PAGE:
Skyactiv-x brings diesel tech to gas engine

by Kelly Taylor  . Feb 09 2018
SuppliedMazda is hoping to take a bite out of the electric-vehicle market with a high-tech, diesel-style engine that burns gasoline and delivers increased fuel efficiency. Following tests, the Skyactiv-x engine is slated fpr production in 2019.

Supplied

Mazda is hoping to take a bite out of the electric-vehicle market with a high-tech, diesel-style engine that burns gasoline and delivers increased fuel efficiency. Following tests, the Skyactiv-x engine is slated fpr production in 2019.

IRVINE, Calif. — Is the move to electrified vehicles (EV) ahead of its time?

That’s just one of the conversation starters at an event to unveil a groundbreaking new engine technology developed by Mazda, a gasoline engine that thinks it’s a diesel. At least, almost.

Robert Davis, Mazda’s senior vice-president, special assignments, pointed to the number of states — and provinces — powered by cleaner hydroelectric power next to jurisdictions still using coal, natural gas or nuclear power.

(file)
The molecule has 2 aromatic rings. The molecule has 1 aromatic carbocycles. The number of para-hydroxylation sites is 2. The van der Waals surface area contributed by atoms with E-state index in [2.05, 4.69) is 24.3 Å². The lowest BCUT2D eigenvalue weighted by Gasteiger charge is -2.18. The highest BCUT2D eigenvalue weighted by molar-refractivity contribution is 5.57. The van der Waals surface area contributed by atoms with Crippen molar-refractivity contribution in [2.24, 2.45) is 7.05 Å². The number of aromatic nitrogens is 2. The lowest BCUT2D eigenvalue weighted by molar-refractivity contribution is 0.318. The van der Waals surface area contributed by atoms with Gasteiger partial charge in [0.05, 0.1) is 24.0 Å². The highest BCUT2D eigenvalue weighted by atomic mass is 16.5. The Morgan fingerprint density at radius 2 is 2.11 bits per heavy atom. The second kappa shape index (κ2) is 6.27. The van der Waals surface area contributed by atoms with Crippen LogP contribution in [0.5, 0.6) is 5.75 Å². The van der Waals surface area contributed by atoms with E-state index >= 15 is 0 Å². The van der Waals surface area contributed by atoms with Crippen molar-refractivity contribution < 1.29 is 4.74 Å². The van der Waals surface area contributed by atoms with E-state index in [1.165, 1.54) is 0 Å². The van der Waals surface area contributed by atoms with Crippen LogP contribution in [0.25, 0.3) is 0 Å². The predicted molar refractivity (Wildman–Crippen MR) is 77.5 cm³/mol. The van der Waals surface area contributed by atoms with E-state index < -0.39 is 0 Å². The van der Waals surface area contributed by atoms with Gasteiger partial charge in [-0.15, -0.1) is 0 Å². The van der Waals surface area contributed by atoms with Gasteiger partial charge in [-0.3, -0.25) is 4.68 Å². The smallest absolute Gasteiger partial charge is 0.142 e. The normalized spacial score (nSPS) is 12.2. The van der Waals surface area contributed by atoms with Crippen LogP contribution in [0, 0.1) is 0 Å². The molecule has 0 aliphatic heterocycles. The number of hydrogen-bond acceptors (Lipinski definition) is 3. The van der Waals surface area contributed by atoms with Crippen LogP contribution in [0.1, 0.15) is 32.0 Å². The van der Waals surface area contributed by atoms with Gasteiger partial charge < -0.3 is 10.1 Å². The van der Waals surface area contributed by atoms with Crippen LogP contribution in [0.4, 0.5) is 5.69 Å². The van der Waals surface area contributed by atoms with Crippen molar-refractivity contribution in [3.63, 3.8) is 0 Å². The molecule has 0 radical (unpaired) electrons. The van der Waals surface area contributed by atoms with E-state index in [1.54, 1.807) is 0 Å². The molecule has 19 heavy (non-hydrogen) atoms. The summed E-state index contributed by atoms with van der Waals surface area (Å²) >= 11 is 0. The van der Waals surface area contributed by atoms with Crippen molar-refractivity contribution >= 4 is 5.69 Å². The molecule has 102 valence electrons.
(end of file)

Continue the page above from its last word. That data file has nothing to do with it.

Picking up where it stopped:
Davis suggested that instead of putting excess hydro power into cars, perhaps more overall gains could be made by having states or provinces ship clean power to jurisdictions still using fossil fuels.

In the United States, Davis said, governments could save 236 million tons of carbon-dioxide emissions by using clean power from other states and from provinces such as Manitoba to decommission coal-fired power plants. By comparision, he said reducing emissions through EVs would save only 148 million tons.

Davis said instead of trying to drive certain technologies, governments would be better off setting targets, either for fuel economy or emissions and letting carmakers draw their own roadmaps to get there.

“With an EV incentive in the U.S., you get US$7,500 from the federal government and US$2,500 from some states. Yet, even with this US$10,000 discount, EVs are only five per cent of the market,” he said.